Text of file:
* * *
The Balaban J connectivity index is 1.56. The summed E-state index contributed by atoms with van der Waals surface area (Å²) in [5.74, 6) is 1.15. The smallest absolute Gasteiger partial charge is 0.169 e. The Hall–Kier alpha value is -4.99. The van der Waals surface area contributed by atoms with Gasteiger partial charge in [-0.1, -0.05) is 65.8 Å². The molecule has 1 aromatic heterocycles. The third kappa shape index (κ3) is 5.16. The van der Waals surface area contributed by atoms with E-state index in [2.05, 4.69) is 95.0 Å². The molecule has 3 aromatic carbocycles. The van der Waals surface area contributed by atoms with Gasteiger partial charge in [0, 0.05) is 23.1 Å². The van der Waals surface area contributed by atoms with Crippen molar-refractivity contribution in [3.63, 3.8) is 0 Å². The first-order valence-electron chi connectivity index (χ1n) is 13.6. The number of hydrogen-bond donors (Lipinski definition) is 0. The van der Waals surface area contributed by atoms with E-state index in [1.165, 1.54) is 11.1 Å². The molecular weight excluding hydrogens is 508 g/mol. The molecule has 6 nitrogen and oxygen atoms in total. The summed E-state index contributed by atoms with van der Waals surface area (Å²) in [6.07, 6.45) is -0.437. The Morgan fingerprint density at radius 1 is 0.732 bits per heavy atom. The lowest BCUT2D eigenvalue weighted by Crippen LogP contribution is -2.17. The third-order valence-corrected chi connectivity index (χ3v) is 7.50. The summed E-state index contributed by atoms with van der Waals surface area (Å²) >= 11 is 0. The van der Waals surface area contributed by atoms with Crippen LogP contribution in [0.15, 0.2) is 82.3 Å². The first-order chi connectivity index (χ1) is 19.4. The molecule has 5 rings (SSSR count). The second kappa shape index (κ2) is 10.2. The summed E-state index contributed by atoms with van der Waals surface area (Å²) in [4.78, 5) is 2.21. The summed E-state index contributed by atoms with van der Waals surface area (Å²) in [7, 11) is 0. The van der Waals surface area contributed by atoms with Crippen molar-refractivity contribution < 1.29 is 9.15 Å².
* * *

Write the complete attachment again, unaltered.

The Balaban J connectivity index is 1.56. The summed E-state index contributed by atoms with van der Waals surface area (Å²) in [5.74, 6) is 1.15. The smallest absolute Gasteiger partial charge is 0.169 e. The Hall–Kier alpha value is -4.99. The van der Waals surface area contributed by atoms with Gasteiger partial charge in [-0.1, -0.05) is 65.8 Å². The molecule has 1 aromatic heterocycles. The third kappa shape index (κ3) is 5.16. The van der Waals surface area contributed by atoms with E-state index in [2.05, 4.69) is 95.0 Å². The molecule has 3 aromatic carbocycles. The van der Waals surface area contributed by atoms with Gasteiger partial charge in [0, 0.05) is 23.1 Å². The van der Waals surface area contributed by atoms with Crippen molar-refractivity contribution in [3.63, 3.8) is 0 Å². The first-order valence-electron chi connectivity index (χ1n) is 13.6. The number of hydrogen-bond donors (Lipinski definition) is 0. The van der Waals surface area contributed by atoms with E-state index in [1.165, 1.54) is 11.1 Å². The molecular weight excluding hydrogens is 508 g/mol. The molecule has 6 nitrogen and oxygen atoms in total. The summed E-state index contributed by atoms with van der Waals surface area (Å²) in [6.07, 6.45) is -0.437. The Morgan fingerprint density at radius 1 is 0.732 bits per heavy atom. The lowest BCUT2D eigenvalue weighted by Crippen LogP contribution is -2.17. The third-order valence-corrected chi connectivity index (χ3v) is 7.50. The summed E-state index contributed by atoms with van der Waals surface area (Å²) >= 11 is 0. The van der Waals surface area contributed by atoms with Crippen LogP contribution in [0.15, 0.2) is 82.3 Å². The first-order chi connectivity index (χ1) is 19.4. The molecule has 5 rings (SSSR count). The second kappa shape index (κ2) is 10.2. The summed E-state index contributed by atoms with van der Waals surface area (Å²) in [4.78, 5) is 2.21. The summed E-state index contributed by atoms with van der Waals surface area (Å²) in [7, 11) is 0. The van der Waals surface area contributed by atoms with Crippen molar-refractivity contribution < 1.29 is 9.15 Å².